Thursday, January 15, 2009

Music Form & The Mind

Recently I was reading a book by James Tenney all about "Clangs" and "sequences" in music. Clangs being just groups of sounds, either horizontal or vertical, and sequences where collections of these sounds. There were all kinds of tidbits of a lot of technical jargon about how these groups of sounds effect form and create form etc... 

and then I was reading a book entitled "The Psychology of Music" by Seashore. Where, for an example of the content, there was a lengthy look at vibrato, what makes it pretty, why we like it and how much the average vibrato deviates from the pure tone (using some very complicated graphs). 

This is all well and good, and, for the most part, was actually very cognitively interesting. But it got me thinking. Even though it is all interesting and these two people obviously went to great lengths to break apart music and analyze it on these minute, almost atomic levels and I appreciate their academic research and endeavors, but when it all comes down to it, who cares. In the Seashore he went on about how we can scientifically analyze music on an emotional level. It was really bizarre. I still can't quite understand how he worked that but I have come to grips with my failure. 

I have always had some issues with this kind of analyzation and breakdown of music. I know it is there, it exists, I have had to do quite a bit of it and all that, but when it comes to actually creating something musical, I actually go to some length to disassociate my mind from these aspects and allow things to organically unfold as they see fit. So, outside of the academic world, and geeks like me, what does this atomic level of analyzing really mean, and what are we suppose to do with it. People don't actually compose grouping things into "Clangs" consciously and so forth.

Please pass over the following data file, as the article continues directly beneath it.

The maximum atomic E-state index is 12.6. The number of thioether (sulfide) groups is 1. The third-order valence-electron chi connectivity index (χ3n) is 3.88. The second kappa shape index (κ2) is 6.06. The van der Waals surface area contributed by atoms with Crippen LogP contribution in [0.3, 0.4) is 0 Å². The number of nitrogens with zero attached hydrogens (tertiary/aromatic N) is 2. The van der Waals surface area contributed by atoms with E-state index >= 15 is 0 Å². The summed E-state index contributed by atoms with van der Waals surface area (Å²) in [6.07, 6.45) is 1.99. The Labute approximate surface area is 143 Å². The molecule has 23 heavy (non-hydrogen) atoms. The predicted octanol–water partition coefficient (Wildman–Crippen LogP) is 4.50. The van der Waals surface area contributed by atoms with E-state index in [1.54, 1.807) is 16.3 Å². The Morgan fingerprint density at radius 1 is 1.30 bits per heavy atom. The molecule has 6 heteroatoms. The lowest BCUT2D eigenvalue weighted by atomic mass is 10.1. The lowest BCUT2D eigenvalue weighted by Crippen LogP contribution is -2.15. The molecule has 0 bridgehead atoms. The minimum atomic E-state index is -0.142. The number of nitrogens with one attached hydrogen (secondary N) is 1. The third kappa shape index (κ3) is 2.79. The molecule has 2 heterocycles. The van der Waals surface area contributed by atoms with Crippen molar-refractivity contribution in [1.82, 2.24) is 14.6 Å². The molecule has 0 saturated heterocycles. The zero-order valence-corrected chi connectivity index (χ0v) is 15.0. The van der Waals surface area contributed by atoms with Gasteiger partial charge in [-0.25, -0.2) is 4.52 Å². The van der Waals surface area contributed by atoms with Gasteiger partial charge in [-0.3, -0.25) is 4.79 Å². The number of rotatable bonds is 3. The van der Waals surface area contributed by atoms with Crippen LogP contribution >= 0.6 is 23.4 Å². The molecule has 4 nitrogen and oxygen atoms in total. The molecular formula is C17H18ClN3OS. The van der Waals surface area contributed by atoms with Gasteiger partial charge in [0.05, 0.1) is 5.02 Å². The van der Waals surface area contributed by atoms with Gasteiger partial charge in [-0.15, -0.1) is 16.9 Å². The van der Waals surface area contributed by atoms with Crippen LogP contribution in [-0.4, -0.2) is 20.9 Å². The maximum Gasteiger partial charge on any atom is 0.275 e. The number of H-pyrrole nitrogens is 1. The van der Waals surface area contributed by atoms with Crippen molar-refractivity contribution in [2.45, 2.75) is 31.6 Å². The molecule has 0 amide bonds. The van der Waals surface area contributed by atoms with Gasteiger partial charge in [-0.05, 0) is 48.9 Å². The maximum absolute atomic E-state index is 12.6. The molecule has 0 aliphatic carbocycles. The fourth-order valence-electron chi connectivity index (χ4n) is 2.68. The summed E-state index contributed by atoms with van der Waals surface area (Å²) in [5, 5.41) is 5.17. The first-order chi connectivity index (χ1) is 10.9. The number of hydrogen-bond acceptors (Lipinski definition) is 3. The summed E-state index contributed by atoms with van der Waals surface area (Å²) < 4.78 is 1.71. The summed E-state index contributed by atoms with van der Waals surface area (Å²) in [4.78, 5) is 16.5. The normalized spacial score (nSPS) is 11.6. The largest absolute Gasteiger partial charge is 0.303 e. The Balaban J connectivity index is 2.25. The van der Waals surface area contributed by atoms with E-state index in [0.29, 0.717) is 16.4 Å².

One thing Tenney did talk about, which I liked, was when he was talking about music forms, traditional forms in particular (i.e. Sonata, Rondo, Fugue etc...) he made the distinction that these are not forms, but formulas

I am not really sure what my point is in writing, but it got me thinking about the purpose of analyzing music in this way, and does it really serve a functional purpose. 

Another fine example is Forte's "Structure of Atonal Music". This book goes beyond the horizon of Set Theory and takes it to levels that I can't even imagine. And in the end, who cares how many times set 3-12 is transposed and smattered throughout "The Rite of Spring". In the end it still caused riots and still is one of the great 20th century pieces and no one is the wiser... especially given the fact that Stravinsky did not do it purposefully. Which further begs the question, why impose analytical and formal functions on music that was written without those tools. Take that Schenker!!!

It really chaps my hide.